This photograph of Lake Erie was made in the early afternoon from the mouth of the Welland Canal at Port Colborne, Ontario. Most of the day had been overcast, but not gloomy.
I don't know what I'd expected the view of Lake Erie to be when we exited the canal. Probably sparkling, bright water, high billowing clouds in a clear blue sky, lovely houses dotting the shoreline. Whatever those expectations, an expansive wall of grey had not been among the options I'd considered.
I stood on the upper deck for a long time -- watching, straining my eyes -- having trouble distinguishing the horizon line. The occasional ship in the distance was a help. I made several images, wondering what I'd get and how the various shades of blue grey would be seen by the camera's sensor.
It was only this week that I began looking at the photographs from that day. Pretty subtle. Lots of layers of grey.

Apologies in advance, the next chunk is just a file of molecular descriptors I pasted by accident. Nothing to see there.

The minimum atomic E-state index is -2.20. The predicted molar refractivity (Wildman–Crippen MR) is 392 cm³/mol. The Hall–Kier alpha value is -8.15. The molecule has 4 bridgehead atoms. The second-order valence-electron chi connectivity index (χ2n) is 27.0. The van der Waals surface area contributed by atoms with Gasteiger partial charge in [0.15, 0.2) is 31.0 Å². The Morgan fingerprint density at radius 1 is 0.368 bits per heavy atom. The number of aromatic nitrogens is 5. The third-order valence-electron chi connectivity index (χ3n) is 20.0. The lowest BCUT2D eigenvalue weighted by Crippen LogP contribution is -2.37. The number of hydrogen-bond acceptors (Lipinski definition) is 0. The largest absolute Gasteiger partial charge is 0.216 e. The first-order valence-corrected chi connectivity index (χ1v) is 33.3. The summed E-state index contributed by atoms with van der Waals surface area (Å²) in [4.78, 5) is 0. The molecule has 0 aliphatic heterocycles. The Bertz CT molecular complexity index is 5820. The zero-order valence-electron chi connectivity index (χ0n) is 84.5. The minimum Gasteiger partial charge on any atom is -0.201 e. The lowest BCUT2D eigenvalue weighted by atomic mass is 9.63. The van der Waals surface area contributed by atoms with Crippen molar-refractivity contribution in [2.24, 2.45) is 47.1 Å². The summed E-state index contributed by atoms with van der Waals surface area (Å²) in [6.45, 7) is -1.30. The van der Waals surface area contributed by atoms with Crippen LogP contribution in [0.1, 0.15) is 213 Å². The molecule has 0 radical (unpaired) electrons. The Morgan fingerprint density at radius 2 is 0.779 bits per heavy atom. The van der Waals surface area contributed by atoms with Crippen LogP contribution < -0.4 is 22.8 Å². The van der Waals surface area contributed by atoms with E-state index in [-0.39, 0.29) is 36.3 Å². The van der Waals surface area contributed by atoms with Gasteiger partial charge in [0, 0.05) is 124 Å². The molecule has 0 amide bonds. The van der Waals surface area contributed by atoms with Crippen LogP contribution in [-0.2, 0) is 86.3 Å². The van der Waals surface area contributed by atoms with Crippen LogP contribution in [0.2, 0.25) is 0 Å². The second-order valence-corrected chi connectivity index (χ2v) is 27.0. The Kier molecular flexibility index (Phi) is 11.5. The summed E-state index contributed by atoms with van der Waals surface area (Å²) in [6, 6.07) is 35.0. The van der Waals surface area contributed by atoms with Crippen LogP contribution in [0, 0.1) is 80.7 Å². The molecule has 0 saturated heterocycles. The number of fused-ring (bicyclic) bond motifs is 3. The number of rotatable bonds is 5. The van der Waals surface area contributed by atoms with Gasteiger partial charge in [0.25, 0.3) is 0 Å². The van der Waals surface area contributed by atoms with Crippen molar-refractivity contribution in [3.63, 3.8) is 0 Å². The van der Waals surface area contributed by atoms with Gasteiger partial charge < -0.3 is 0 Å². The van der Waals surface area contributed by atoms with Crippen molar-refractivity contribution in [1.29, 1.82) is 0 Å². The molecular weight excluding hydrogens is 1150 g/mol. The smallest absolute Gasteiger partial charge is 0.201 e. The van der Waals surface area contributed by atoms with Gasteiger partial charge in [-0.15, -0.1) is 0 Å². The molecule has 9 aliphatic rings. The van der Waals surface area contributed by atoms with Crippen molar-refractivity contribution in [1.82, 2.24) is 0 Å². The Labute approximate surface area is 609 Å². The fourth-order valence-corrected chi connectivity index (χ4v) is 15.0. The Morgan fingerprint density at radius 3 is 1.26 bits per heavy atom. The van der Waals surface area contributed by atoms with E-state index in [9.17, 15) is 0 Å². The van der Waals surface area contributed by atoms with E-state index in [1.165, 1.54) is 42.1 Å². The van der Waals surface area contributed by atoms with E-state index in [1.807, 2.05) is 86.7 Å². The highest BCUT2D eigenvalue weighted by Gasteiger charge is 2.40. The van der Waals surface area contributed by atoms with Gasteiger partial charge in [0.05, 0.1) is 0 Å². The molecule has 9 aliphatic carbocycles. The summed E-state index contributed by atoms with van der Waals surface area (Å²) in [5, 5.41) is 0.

As I began developing the image, however, lovely things began to happen. Normally, I wouldn't push the post processing quite so far, but, oh, the intricate colors and textures that emerged. The nearest water looks a little like a beach (which it isn't). There is a ship out there. The clouds are a bit billowy. I especially like the wisps of cloud descending on the right side. Clearly, the camera saw more than I did.
How often that is true. And, not only the camera. I simply don't see. I can stand on deck, as it were, looking, watching, peering into the gloom -- seeing nothing, thinking "there's nothing here."
I so it with ideas. I do it with people. Dismissive. Because ... Because of what? Hair style, grammar, interests that don't jibe with mine? Without benefit of interaction I seem to feel free to categorize, to judge, to exclude. Snobbish and conceited, without doubt. I almost despair thinking about it. But, I also understand that my tendency doesn't have to be absolute. Seeing, seeing differently and deeply, is my choice, a choice I can -- and even sometimes -- make.
This image, however over processed, reminds me that there is more than meets my oftentimes haughty eye. There are layers and colors. There is depth and interest. Almost always, there is much to learn and to appreciate.